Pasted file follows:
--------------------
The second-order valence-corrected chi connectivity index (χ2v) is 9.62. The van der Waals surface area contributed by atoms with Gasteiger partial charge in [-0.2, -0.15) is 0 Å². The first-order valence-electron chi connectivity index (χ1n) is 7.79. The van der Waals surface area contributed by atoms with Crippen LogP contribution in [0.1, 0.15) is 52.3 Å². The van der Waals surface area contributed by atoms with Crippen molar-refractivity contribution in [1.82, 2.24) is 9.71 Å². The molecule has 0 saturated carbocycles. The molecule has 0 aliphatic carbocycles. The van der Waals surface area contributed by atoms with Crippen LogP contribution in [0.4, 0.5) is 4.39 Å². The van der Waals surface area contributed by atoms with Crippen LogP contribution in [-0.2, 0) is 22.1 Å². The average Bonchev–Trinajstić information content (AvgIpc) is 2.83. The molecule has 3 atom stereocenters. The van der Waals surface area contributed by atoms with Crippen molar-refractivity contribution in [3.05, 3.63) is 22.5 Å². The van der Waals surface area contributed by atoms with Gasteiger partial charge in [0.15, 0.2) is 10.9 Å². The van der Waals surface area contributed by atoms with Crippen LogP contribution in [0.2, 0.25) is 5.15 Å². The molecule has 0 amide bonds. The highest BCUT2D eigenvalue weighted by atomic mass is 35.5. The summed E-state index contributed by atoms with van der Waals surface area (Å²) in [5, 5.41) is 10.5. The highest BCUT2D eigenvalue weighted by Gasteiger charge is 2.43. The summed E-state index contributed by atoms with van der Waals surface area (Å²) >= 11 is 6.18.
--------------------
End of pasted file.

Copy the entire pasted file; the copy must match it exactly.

The second-order valence-corrected chi connectivity index (χ2v) is 9.62. The van der Waals surface area contributed by atoms with Gasteiger partial charge in [-0.2, -0.15) is 0 Å². The first-order valence-electron chi connectivity index (χ1n) is 7.79. The van der Waals surface area contributed by atoms with Crippen LogP contribution in [0.1, 0.15) is 52.3 Å². The van der Waals surface area contributed by atoms with Crippen molar-refractivity contribution in [1.82, 2.24) is 9.71 Å². The molecule has 0 saturated carbocycles. The molecule has 0 aliphatic carbocycles. The van der Waals surface area contributed by atoms with Crippen LogP contribution in [0.4, 0.5) is 4.39 Å². The van der Waals surface area contributed by atoms with Crippen LogP contribution in [-0.2, 0) is 22.1 Å². The average Bonchev–Trinajstić information content (AvgIpc) is 2.83. The molecule has 3 atom stereocenters. The van der Waals surface area contributed by atoms with Crippen molar-refractivity contribution in [3.05, 3.63) is 22.5 Å². The van der Waals surface area contributed by atoms with Gasteiger partial charge in [0.15, 0.2) is 10.9 Å². The van der Waals surface area contributed by atoms with Crippen LogP contribution in [0.2, 0.25) is 5.15 Å². The molecule has 0 amide bonds. The highest BCUT2D eigenvalue weighted by atomic mass is 35.5. The summed E-state index contributed by atoms with van der Waals surface area (Å²) in [5, 5.41) is 10.5. The highest BCUT2D eigenvalue weighted by Gasteiger charge is 2.43. The summed E-state index contributed by atoms with van der Waals surface area (Å²) >= 11 is 6.18.